Tesla Inc boss Elon Musk said in a filing on Monday he will serve as chief executive of Twitter, the social media company he just bought for $44 billion, a move that Wall Street analysts have said could stretch the billionaire thin.
Musk, who also runs rocket company SpaceX, brain-chip startup Neuralink and tunneling firm the Boring Company, fired Twitter's previous chief, Parag Agrawal, and other top company officials last week.
Tesla's stock has lost a third of its value since Musk made an offer to buy Twitter in April, compared with a 12% decline in the benchmark S&P 500 index in the same period.
Musk had previously changed his Twitter bio to "Chief Twit" in an allusion to his planned move.
Twitter on Monday declined comment on how long Musk might remain CEO or appoint someone else.
In another filing on Monday, Musk revealed that he became the sole director of Twitter as a result of the takeover.
"The following persons, who were directors of Twitter prior to the effective time of the merger, are no longer directors of Twitter: Bret Taylor, Parag Agrawal, Omid Kordestani, David Rosenblatt, Martha Lane Fox, Patrick Pichette, Egon Durban, Fei-Fei Li and Mimi Alemayehou," Musk said in the filing.
Shortly afterward, Musk tweeted that the move to dissolve the board "is just temporary," without elaborating.
- Job cuts at Twitter: Elon Musk lays groundwork for layoffs, asking managers to draw up lists
- Elon Musk takeover: Verified Twitter users may soon have to pay monthly fee for blue tick
- Elon Musk denies reports he is firing Twitter employees in attempt to avoid payouts
- Who is Sriram Krishnan? He's advising Elon Musk on changes at Twitter
- Twitter will be something different under Elon Musk
- Elon Musk takeover: How US media members were waylaid by fake Twitter employees
Last week, Musk's takeover of the social media company for $44 billion concluded a months-long saga.
Since the takeover Musk has moved quickly to put his stamp on Twitter, which he had ridiculed for months for being slow to introduce product changes or take down spam accounts.
His teams began meeting with some employees to investigate Twitter's software code and understand how aspects of the platform worked, according to two sources familiar with the matter.
Some staff who spoke with Reuters said they had received little communication from Musk or other leaders and were using news reports to piece together what was happening at the company.
Now that Musk has completed the deal, here are some of the most significant changes he could make:
$20 for blue tick verification
One option, The Verge reports, would be to require verified users to sign up for the platform's paid subscription service, Twitter Blue, which currently costs just under five dollars a month.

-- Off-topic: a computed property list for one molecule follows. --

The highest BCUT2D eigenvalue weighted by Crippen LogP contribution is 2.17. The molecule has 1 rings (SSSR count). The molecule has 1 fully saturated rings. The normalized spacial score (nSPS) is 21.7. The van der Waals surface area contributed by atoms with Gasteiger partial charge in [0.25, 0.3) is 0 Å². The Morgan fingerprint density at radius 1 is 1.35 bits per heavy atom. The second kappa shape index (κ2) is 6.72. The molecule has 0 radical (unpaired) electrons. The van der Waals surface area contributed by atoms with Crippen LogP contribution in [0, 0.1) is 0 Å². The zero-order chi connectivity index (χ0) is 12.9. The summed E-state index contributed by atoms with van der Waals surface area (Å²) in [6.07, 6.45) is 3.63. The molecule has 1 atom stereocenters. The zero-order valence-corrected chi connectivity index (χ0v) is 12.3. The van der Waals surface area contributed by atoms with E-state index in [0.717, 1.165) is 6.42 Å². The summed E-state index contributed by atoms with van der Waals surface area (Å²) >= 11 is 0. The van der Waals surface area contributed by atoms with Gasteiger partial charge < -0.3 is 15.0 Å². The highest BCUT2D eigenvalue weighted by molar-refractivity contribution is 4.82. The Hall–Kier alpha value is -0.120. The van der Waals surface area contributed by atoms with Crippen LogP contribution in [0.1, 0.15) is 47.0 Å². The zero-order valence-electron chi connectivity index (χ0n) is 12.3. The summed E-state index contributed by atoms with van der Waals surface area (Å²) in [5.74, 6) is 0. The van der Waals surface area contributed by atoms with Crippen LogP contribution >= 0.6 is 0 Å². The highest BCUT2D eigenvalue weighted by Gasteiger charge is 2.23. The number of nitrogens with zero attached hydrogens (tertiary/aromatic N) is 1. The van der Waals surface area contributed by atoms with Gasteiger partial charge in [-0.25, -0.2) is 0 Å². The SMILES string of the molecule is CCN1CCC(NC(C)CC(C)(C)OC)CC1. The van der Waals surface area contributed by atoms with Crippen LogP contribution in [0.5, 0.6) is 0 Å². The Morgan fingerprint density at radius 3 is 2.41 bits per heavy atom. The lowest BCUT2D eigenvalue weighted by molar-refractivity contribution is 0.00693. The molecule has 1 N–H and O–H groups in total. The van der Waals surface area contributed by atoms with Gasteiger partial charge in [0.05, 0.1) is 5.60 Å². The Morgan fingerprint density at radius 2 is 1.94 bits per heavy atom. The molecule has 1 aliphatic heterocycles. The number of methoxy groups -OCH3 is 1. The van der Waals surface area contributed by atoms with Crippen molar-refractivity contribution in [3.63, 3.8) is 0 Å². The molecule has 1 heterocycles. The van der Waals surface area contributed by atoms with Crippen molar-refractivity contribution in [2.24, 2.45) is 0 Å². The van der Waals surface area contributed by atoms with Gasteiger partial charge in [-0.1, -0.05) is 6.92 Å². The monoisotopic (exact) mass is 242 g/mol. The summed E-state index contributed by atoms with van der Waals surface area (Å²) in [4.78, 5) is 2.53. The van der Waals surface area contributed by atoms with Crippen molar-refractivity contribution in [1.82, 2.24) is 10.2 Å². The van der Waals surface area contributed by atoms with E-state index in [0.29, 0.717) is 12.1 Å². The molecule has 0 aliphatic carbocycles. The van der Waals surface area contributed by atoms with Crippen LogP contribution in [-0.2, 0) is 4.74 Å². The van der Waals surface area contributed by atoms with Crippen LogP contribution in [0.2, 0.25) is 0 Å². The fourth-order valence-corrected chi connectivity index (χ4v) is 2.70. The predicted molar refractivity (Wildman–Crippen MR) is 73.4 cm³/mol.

That price would increase to around $20 a month, and if unpaid, verified users would lose their blue check mark.
"The whole verification process is being revamped right now," tweeted Musk on Sunday.
To relaunch Vine
The new boss has also asked teams to relaunch Vine by the end of the year, newsite Axios reported.
Twitter bought the ultra-short video app in 2012, long before TikTok became the format's dominant player, but shuttered it four years later.
Plans to fire nearly 75% of workforce
The Washington Post has reported that the multi-billionaire plans to fire some 75% of his new company's 7,500 employees.
New content moderation council
Musk's previous comments condemning Twitter's content moderation policies as heavy-handed - as well as his frequent posts of boundary-testing memes - has given pause to some advertisers, the company's main source of revenue.
He tried to calm the nerves by reassuring that the site would not become a "free-for-all hellscape," and announced the formation of a content moderation council.
Elon Musk bought Twitter Inc. last week for $44 billion with the help of Wall Street bank loans and shareholders who agreed to roll over their interest in the social media service in exchange for a stake of the new private company.
That means Twitter, whose shares were delisted last week after almost a decade as a public company, has a new lineup of top investors.
An IPO in 2026?
Rohit Kulkarni, a financial analyst at MKM partners, said he expects Musk's business impact on Twitter to be positive, predicting a $100 billion initial public offering in 2026. But some advertisers remain skeptical. General Motors Co. said it is temporarily suspending advertising on Twitter until it has a better understanding of what will happen to it with Musk at the helm.